It’s a MADD, MADD, MADD World

Two things:

1. Never tell a class of preschoolers that Santa Claus isn’t real.

2. Never point out to a gathering of adults that MADD (Mothers Against Drunk Driving) is failing at their original mission and they have become little more than a group of hatchet wielding prohibitionists set on severely restricting alcohol.

Both statements are bound to elicit tears and outrage.

So, let’s not talk about Santa; but let’s talk about Mother’s Against Drunk Driving. But before you think a line has been crossed, it was Candice Lightner, the founder of MADD, who resigned from MADD over some of the issues discussed below.

MADD’s story

Candice Lightner’s daughter’s death at the hands of a drunk driver precipitated her mission and the founding of MADD. In fact, Candice formed MADD the day after her daughter’s funeral. The original goal of MADD was to rid the road of habitual drunk drivers who ended up killing or maiming someone. The double D at the end of their acronym stood for Drunk Drivers, like the man who killed her child.

MADD initially targeted an extremely small segment of the population who consistently drank to the point of a drunken stupor and then got behind the wheel. Candice Lightner believed that by removing this group from the driving pool, alcohol related deaths and injuries would plummet—and she was right.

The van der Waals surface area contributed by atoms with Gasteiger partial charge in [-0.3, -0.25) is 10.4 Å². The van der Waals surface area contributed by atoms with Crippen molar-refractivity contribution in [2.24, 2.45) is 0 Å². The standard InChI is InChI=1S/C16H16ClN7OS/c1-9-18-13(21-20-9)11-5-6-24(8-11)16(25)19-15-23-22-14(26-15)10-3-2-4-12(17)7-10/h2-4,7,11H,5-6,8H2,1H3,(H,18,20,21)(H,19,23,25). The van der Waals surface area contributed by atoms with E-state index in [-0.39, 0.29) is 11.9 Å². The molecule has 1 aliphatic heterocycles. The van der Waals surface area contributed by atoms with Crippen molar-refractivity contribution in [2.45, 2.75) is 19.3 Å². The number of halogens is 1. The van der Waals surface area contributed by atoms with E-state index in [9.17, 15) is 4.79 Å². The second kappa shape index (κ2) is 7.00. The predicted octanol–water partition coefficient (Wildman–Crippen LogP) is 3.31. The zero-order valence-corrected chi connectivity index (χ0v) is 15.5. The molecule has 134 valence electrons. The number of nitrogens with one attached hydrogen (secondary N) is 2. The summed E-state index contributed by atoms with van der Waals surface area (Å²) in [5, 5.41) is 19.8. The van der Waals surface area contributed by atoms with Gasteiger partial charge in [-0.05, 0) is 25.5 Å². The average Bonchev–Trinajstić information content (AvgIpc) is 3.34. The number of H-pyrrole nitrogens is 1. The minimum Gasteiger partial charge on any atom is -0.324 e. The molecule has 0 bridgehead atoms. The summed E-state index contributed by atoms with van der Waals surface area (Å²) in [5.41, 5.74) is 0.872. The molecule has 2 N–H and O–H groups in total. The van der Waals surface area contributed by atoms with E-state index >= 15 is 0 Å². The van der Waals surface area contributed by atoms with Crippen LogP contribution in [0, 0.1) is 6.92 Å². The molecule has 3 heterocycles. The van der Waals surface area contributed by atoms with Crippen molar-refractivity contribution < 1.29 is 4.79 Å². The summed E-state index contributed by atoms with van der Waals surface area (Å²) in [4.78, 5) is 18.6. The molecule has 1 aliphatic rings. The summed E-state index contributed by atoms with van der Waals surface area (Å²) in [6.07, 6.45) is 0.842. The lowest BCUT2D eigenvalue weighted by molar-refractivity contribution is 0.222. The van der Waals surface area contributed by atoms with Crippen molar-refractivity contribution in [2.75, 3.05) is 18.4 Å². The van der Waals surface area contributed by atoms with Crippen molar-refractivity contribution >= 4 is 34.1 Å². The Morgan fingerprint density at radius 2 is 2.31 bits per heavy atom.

The success of MADD was outrageous. They successfully rallied an entire population to their cause. They raised millions of dollars like few grassroots groups before, and their acronym was plastered on bumpers from New York to San Diego. They effectively lobbied in legislatures all over the country to pass laws that made it difficult for habitual drunks to drive.

MADD gone mad

But success and money went to MADD’s head. Factions in the organization, not content with Candice Lightner’s limited approach, decided to escalate the war to include any drinking and driving. Mantras such as, impairment begins with the first drink, became the new policy.

This is where Ms. Lightner objected. Her original real world approach to drunk drivers gave way to a prohibitionist mindset that sought a zero tolerance policy to any drinking and driving. The leadership of a bereaved mother gave way to a cadre of Carrie Nations. To say that the split between MADD and its founder was anything but amicable would be an understatement. In Candice’s own words she states, MADD “has become far more neo-prohibitionist than I ever wanted or envisioned. I didn’t start MADD to deal with alcohol. I started MADD to deal with the issue of drunk driving.”

Carrie A. Nation – Celebrated
President McKinley’s assassination
since, as a closet drinker, he got what he deserved.

A Powerful Influence

One should shudder to think that the image above inspired a nation to pass the eighteenth amendment, outlawing alcohol. It is much easier to understand the support people offer grieving mothers, no matter how marginalizing their message may have become. In fact, the PR afforded MADD is nearly unapproachable.